Languages: Afar, Arabic, Tigre and Kunama, Tigrinya, other Cushitic languages
Literacy: definition: age 15 and over can read and write

total population: 58.6%

male: 69.9%

female: 47.6% (2003 est.)
 Governmental information 
Country name: conventional long form: State of Eritrea

conventional short form: Eritrea

local long form: Hagere Ertra

local short form: Ertra

former: Eritrea Autonomous Region in Ethiopia
Government type: transitional government

note: following a successful referendum on independence for the Autonomous Region of Eritrea on 23-25 April 1993, a National Assembly, composed entirely of the People´s Front for Democracy and Justice or PFDJ, was established as a transitional legislature; a Constitutional Commission was also established to draft a constitution; ISAIAS Afworki was elected president by the transitional legislature; the constitution, ratified in May 1997, did not enter into effect, pending parliamentary and presidential elections; parliamentary elections had been scheduled in December 2001, but were postponed indefinitely; currently the sole legal party is the People´s Front for Democracy and Justice (PFDJ)
Capital: name: Asmara (Asmera)

geographic coordinates: 15 20 N, 38 53 E

time difference: UTC+3 (8 hours ahead of Washington, DC during Standard Time)
Administrative divisions: 6 regions (zobatat, singular - zoba); Anseba, Debub (Southern), Debubawi K´eyih Bahri (Southern Red Sea), Gash Barka, Ma´akel (Central), Semenawi Keyih Bahri (Northern Red Sea)
Independence: 24 May 1993 (from Ethiopia)
National holiday: Independence Day, 24 May (1993)
Constitution: a transitional constitution, decreed on 19 May 1993, was replaced by a new constitution adopted on 23 May 1997, but not yet implemented
Legal system: primary basis is the Ethiopian legal code of 1957, with revisions; new civil, commercial, and penal codes have not yet been promulgated; also relies on customary and post-independence-enacted laws and, for civil cases involving Muslims, Sharia law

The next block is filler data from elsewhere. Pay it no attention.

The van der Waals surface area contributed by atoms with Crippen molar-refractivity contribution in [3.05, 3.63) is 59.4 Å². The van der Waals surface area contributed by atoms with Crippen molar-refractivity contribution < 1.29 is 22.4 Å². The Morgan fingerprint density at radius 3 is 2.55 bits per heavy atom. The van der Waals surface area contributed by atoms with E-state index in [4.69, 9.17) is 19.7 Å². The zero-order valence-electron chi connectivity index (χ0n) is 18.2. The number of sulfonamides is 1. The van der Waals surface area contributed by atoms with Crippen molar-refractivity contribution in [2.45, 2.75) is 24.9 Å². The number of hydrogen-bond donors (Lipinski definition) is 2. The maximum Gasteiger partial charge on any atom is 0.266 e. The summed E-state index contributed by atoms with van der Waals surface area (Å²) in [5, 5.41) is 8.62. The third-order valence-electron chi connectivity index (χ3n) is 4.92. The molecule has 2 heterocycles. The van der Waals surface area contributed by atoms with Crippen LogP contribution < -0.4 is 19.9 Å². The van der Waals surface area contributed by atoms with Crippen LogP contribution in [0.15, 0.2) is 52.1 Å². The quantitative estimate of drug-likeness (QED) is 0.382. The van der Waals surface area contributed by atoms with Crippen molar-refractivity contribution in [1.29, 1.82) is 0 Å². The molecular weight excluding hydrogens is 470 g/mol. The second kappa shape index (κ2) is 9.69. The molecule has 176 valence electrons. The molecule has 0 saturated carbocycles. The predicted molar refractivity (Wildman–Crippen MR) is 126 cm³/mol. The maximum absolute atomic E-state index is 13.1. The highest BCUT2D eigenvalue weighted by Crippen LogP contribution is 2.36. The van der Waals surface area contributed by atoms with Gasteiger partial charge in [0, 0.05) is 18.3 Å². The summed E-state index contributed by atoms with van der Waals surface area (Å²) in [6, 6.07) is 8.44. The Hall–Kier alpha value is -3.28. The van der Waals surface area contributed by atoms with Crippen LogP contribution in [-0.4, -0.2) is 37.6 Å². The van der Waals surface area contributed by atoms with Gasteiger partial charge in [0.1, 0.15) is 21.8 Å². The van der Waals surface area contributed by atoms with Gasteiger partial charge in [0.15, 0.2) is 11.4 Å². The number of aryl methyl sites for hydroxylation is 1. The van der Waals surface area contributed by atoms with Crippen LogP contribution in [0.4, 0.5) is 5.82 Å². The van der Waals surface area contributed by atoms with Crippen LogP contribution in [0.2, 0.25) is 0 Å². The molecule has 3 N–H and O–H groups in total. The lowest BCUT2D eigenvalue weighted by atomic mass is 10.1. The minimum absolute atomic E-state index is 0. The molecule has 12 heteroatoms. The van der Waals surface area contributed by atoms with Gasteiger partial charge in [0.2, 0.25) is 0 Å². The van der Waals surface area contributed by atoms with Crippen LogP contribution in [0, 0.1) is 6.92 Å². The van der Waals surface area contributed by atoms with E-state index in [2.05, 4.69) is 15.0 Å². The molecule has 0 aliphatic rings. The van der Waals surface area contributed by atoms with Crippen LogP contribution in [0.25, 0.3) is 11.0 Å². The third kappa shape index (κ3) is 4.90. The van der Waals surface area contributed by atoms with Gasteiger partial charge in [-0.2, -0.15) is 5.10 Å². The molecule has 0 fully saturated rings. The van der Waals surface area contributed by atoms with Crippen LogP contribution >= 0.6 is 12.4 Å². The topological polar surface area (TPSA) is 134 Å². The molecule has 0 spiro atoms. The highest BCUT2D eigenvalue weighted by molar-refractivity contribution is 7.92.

Suffrage: 18 years of age; universal
Executive branch: chief of state: President ISAIAS Afworki (since 8 June 1993); note - the president is both the chief of state and head of government and is head of the State Council and National Assembly

head of government: President ISAIAS Afworki (since 8 June 1993); note - the president is both the chief of state and head of government and is head of the State Council and National Assembly

cabinet: State Council is the collective executive authority; members appointed by the president

elections: president elected by the National Assembly for a five-year term (eligible for a second term); election last held 8 June 1993 (next election date uncertain as the National Assembly did not hold a presidential election in December 2001 as anticipated)

election results: ISAIAS Afworki elected president; percent of National Assembly vote - ISAIAS Afworki 95%
Legislative branch: unicameral National Assembly (150 seats; term limits not established)

elections: in May 1997, following the adoption of the new constitution, 75 members of the PFDJ Central Committee (the old Central Committee of the EPLF), 60 members of the 527-member Constituent Assembly, that had been established in 1997 to discuss and ratify the new constitution, and 15 representatives of Eritreans living abroad were formed into a Transitional National Assembly to serve as the country´s legislative body until countrywide elections to a National Assembly were held; although only 75 of 150 members of the Transitional National Assembly were elected, the constitution stipulates that once past the transition stage, all members of the National Assembly will be elected by secret ballot of all eligible voters; National Assembly elections scheduled for December 2001 were postponed indefinitely
Judicial branch: High Court - regional, subregional, and village courts; also have military and special courts